US President Barack Obama warned Friday slower
US growth due to steep, looming government spending cuts could have a
spillover effect on growth in other countries.
Obama called on Congress to take steps to avert the automatic cuts due to take effect next week and said the White House would continue to work with lawmakers on a solution ahead of a March 1 deadline.
"My hope is we can see a different course taken by Congress," he said on the sidelines of a meeting with Japanese Prime Minister Shinzo Abe. "This should be a no-brainer."
Unlike earlier talk about not increasing the US debt ceiling, the so-called sequester did not directly imperil global financial markets, but it could lead to slower growth in the US that would in turn hurt growth elsewhere, he noted.
Obama said he remained hopeful a deal could be reached before the cuts go into place.
Meanwhile, his administration continued to warn of what it said would be dire consequences to military readiness and domestic programmes as it pressures Congress to replace the cuts with less severe deficit reduction measures.
Travellers could face delays at major US airports if the cuts take effect, Transportation Secretary Ray LaHood warned.
LaHood's warnings were meant to "wake up members of Congress on the Republican side so they come to the table and we don't have this calamity on air travel," he said.
Air traffic controllers would be forced to take unpaid leave, reducing capacity at major airports, LaHood said.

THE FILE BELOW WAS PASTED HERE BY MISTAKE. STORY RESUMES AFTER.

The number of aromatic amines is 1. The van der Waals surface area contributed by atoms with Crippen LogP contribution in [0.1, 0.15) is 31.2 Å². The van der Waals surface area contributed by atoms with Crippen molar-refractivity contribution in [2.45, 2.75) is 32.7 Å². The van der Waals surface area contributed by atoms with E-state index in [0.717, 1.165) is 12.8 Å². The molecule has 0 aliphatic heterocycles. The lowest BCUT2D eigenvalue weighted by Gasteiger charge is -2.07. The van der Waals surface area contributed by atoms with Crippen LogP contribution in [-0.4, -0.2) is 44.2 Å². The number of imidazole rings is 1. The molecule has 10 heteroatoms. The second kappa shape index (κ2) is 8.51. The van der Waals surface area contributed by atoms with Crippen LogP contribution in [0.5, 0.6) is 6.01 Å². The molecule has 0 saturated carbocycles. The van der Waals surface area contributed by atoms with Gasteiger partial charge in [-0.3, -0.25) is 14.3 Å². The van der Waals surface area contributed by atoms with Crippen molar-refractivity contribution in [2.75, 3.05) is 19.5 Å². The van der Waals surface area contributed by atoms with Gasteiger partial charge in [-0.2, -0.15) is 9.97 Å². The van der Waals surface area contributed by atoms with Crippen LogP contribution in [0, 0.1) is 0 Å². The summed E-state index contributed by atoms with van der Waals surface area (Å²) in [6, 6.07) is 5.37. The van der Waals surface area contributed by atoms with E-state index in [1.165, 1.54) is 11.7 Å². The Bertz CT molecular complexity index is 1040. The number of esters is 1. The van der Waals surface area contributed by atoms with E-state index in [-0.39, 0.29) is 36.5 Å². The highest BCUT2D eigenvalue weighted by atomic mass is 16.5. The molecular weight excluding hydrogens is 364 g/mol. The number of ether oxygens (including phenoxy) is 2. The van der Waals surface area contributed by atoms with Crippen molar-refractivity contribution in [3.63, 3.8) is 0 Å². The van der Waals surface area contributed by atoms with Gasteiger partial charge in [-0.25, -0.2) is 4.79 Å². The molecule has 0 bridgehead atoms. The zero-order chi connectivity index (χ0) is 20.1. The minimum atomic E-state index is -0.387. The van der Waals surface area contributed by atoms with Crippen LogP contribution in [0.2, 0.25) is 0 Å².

This would cause delays of up to 90 minutes for takeoffs beginning in April, LaHood said. Air control towers would also face closure at smaller airports, he said.
The so-called sequester, a package of automatic budget cuts passed in August 2011, was intended to pressure lawmakers to forge 10-year deficit reductions worth 1.2 trillion dollars.
The across-the-board cuts were initially scheduled to go into effect on January 1, but were shelved for two months as part of a deal that included tax hikes on the wealthy.
The White House has sought further delays to win more time to come to a broader deficit reduction deal.
Some Republicans have indicated that, despite their concerns about large defence cuts, they were open to allowing them to reduce what they see as other wasteful spending.
Speaker John Boehner, who leads the Republican-controlled House of Representatives, this week called the sequester "bad policy" and accused Obama of not being serious about finding other cuts to replace it and instead focussing on tax hikes.
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